In a recent conversation with a friend, he claimed that it is much easier to make fun of things than it is to compliment them; I couldn’t help but agree. There are a million easy ways to call a movie crap, but it takes a little more thought and time to rightfully capture the inherent goodness of a film. Lucky for me, most movies are pretty terrible with plenty of bad jokes, sub par acting and enough plotless stories to fulfill any cynical reviewer’s dreams. Occasionally, though, a movie comes along that can’t possibly be ignored. “Lost In Translation” is that movie. With that being said, Artsweek gulps and accepts this might be a tough review to write.

In her second full-length feature, Sofia Coppola, daughter of famed director Francis Ford Coppola, takes on the roles of writer, director and co-producer. The result of this multi-tasking is some of the most lifelike characters and beautiful scenery seen in movies of late. Yet, not all of the credit can be given to Coppola, as it’s only fair to note that Bill Murray gives his best performance to date.

Coppola’s cinamatographic style is understated, focusing on the ordinary and not distracted by glitzy effects or snazzy graphics. Mostly, the camera creeps slowly, watching every move from afar, without melodramatic zooms or dizzying pans. This quiet directorial style blends well with the narrative speed of the movie, creating one cohesive work.

The film is set in the urban wonderland of Tokyo, filled with innumerable skyscrapers, pedestrians and blinking lights, which all serve to offset the quiet storyline of the film. For the main characters in the film (both Americans), the city of Tokyo is a world vastly different from their own. The customs, fashion, language, entertainment and attractions are foreign and almost inaccessible to them. In this environment, those who only share a common language can become quick friends while comparing experiences with too-short shower heads and unidentifiable menu items.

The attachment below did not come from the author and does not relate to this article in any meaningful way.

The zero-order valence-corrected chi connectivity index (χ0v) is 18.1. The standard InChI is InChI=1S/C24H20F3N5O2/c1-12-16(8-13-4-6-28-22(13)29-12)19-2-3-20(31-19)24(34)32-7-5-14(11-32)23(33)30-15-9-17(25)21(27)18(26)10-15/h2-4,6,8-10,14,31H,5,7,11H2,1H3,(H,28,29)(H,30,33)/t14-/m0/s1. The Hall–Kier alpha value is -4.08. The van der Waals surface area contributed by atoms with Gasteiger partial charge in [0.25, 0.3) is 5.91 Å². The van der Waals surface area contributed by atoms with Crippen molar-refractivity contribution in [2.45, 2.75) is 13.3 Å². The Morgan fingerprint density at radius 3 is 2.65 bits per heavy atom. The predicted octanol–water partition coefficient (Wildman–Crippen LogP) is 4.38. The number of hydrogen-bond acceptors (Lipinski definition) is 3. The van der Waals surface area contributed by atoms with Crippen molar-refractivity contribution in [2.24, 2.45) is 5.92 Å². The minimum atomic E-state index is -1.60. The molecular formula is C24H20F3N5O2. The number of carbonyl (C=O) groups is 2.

Bob (Bill Murray), an aging actor, travels to Tokyo to cash in on a $2 million Santori Whiskey ad campaign as his popularity wanes in America. All alone in the trendy Park Hyatt Hotel, depressed by language barriers, a melancholy Bob spends most of his time on a bar stool, slowly sipping his own glass of Santori whiskey. A few days after his arrival, he meets Charlotte (Scarlet Johansson) who is stuck in the same hotel with her husband, John (Giovanni Ribisi), who is a neglectful photographer, too busy snapping photos of celebrities to spend time with his young wife. Having been left to fend for herself, Charlotte looks to Bob for a little company, if not direction in life. The pair quickly become close friends, navigating the city after dark, eating unsatisfying meals, singing karaoke and drinking copiously at the hotel bar when they can’t sleep. Their relationship fills a void in both of their lives, exposing each of them to something new and satisfying.

The most truthful aspect of the film is the way that the characters interact with one another, foregoing the typical blatant sexuality expressed in your average blockbuster. Instead, Coppola has her characters exude attraction, romance and closeness all without being adulterous, grotesque or excessive. Their average encounter involves lying on a hotel bed next to one another staring at the ceiling and chatting about marriage and a lack of direction in life. Coppola is able to extract extraordinary significance from these small moments and instill more emotion than pages of dialogue could have attempted to.

Not often does a movie come along that mimics life so perfectly; not slapstick, not violent, not weepy, but a little slow, a little happy, a little funny and a little bit heartbreaking. “Lost in Translation” is all about being dislocated in a sea of city lights and unfamiliar faces but being able to find someone or something that just makes sense. And sometimes, when in the midst of a bad day, a glowing movie like “Lost in Translation” may be all you need to find a little direction when you need it most.